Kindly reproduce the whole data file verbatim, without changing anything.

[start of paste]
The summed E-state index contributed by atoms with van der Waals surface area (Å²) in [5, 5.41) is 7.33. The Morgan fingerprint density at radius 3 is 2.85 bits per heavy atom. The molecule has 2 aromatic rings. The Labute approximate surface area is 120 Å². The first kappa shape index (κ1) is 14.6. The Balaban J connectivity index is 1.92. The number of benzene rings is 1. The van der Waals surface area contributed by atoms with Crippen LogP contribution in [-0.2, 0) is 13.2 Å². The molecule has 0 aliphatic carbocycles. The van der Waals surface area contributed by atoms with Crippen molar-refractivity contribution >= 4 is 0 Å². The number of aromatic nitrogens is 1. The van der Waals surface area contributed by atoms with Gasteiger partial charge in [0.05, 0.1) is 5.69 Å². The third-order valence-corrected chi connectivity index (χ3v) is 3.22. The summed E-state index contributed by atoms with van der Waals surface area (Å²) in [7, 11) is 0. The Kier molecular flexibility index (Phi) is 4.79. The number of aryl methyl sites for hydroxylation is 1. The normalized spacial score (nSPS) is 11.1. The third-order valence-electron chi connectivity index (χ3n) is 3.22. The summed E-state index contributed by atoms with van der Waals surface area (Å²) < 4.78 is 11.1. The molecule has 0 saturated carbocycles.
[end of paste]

The summed E-state index contributed by atoms with van der Waals surface area (Å²) in [5, 5.41) is 7.33. The Morgan fingerprint density at radius 3 is 2.85 bits per heavy atom. The molecule has 2 aromatic rings. The Labute approximate surface area is 120 Å². The first kappa shape index (κ1) is 14.6. The Balaban J connectivity index is 1.92. The number of benzene rings is 1. The van der Waals surface area contributed by atoms with Crippen LogP contribution in [-0.2, 0) is 13.2 Å². The molecule has 0 aliphatic carbocycles. The van der Waals surface area contributed by atoms with Crippen molar-refractivity contribution >= 4 is 0 Å². The number of aromatic nitrogens is 1. The van der Waals surface area contributed by atoms with Gasteiger partial charge in [0.05, 0.1) is 5.69 Å². The third-order valence-corrected chi connectivity index (χ3v) is 3.22. The summed E-state index contributed by atoms with van der Waals surface area (Å²) in [7, 11) is 0. The Kier molecular flexibility index (Phi) is 4.79. The number of aryl methyl sites for hydroxylation is 1. The normalized spacial score (nSPS) is 11.1. The third-order valence-electron chi connectivity index (χ3n) is 3.22. The summed E-state index contributed by atoms with van der Waals surface area (Å²) < 4.78 is 11.1. The molecule has 0 saturated carbocycles.